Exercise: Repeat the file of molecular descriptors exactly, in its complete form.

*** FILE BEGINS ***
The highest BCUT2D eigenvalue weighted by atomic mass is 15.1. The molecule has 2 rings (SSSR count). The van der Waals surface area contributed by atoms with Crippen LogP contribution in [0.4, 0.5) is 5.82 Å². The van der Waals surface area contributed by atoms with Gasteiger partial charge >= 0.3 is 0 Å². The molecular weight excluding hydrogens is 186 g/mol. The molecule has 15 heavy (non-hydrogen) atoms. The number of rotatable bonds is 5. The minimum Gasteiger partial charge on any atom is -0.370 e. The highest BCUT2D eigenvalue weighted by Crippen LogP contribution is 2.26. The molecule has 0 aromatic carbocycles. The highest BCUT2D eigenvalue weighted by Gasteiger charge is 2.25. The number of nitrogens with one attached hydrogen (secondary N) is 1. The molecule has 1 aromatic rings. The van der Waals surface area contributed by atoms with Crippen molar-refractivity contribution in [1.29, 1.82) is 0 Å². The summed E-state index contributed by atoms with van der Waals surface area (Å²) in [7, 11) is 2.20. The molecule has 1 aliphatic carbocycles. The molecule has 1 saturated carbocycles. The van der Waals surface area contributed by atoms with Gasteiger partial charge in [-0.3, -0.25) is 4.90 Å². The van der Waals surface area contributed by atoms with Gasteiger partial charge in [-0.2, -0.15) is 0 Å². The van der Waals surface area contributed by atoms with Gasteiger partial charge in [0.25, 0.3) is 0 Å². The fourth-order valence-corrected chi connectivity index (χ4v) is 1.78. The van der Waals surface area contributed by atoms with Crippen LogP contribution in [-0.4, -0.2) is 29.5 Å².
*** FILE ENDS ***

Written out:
The highest BCUT2D eigenvalue weighted by atomic mass is 15.1. The molecule has 2 rings (SSSR count). The van der Waals surface area contributed by atoms with Crippen LogP contribution in [0.4, 0.5) is 5.82 Å². The van der Waals surface area contributed by atoms with Gasteiger partial charge >= 0.3 is 0 Å². The molecular weight excluding hydrogens is 186 g/mol. The molecule has 15 heavy (non-hydrogen) atoms. The number of rotatable bonds is 5. The minimum Gasteiger partial charge on any atom is -0.370 e. The highest BCUT2D eigenvalue weighted by Crippen LogP contribution is 2.26. The molecule has 0 aromatic carbocycles. The highest BCUT2D eigenvalue weighted by Gasteiger charge is 2.25. The number of nitrogens with one attached hydrogen (secondary N) is 1. The molecule has 1 aromatic rings. The van der Waals surface area contributed by atoms with Crippen molar-refractivity contribution in [1.29, 1.82) is 0 Å². The summed E-state index contributed by atoms with van der Waals surface area (Å²) in [7, 11) is 2.20. The molecule has 1 aliphatic carbocycles. The molecule has 1 saturated carbocycles. The van der Waals surface area contributed by atoms with Gasteiger partial charge in [-0.3, -0.25) is 4.90 Å². The van der Waals surface area contributed by atoms with Gasteiger partial charge in [-0.2, -0.15) is 0 Å². The van der Waals surface area contributed by atoms with Gasteiger partial charge in [0.25, 0.3) is 0 Å². The fourth-order valence-corrected chi connectivity index (χ4v) is 1.78. The van der Waals surface area contributed by atoms with Crippen LogP contribution in [-0.4, -0.2) is 29.5 Å².